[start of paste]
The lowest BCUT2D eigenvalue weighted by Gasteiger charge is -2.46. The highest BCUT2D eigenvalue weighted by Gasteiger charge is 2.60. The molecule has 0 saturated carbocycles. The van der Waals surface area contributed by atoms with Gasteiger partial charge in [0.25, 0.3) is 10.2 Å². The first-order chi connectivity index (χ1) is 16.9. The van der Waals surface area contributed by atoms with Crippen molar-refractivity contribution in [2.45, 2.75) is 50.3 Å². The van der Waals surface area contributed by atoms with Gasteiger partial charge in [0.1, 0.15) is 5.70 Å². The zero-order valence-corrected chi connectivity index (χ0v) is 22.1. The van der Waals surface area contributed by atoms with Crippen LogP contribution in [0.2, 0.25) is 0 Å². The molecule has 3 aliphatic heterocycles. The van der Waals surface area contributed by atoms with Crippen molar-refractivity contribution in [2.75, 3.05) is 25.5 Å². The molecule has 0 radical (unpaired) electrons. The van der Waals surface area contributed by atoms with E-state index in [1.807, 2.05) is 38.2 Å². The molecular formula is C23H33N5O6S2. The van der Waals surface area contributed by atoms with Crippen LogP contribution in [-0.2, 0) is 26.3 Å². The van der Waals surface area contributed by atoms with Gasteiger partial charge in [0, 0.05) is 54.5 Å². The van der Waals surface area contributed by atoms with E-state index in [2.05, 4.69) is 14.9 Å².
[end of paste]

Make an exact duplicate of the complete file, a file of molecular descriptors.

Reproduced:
The lowest BCUT2D eigenvalue weighted by Gasteiger charge is -2.46. The highest BCUT2D eigenvalue weighted by Gasteiger charge is 2.60. The molecule has 0 saturated carbocycles. The van der Waals surface area contributed by atoms with Gasteiger partial charge in [0.25, 0.3) is 10.2 Å². The first-order chi connectivity index (χ1) is 16.9. The van der Waals surface area contributed by atoms with Crippen molar-refractivity contribution in [2.45, 2.75) is 50.3 Å². The van der Waals surface area contributed by atoms with Gasteiger partial charge in [0.1, 0.15) is 5.70 Å². The zero-order valence-corrected chi connectivity index (χ0v) is 22.1. The van der Waals surface area contributed by atoms with Crippen LogP contribution in [0.2, 0.25) is 0 Å². The molecule has 3 aliphatic heterocycles. The van der Waals surface area contributed by atoms with Crippen molar-refractivity contribution in [2.75, 3.05) is 25.5 Å². The molecule has 0 radical (unpaired) electrons. The van der Waals surface area contributed by atoms with E-state index in [1.807, 2.05) is 38.2 Å². The molecular formula is C23H33N5O6S2. The van der Waals surface area contributed by atoms with Crippen LogP contribution in [-0.2, 0) is 26.3 Å². The van der Waals surface area contributed by atoms with Gasteiger partial charge in [0, 0.05) is 54.5 Å². The van der Waals surface area contributed by atoms with E-state index in [2.05, 4.69) is 14.9 Å².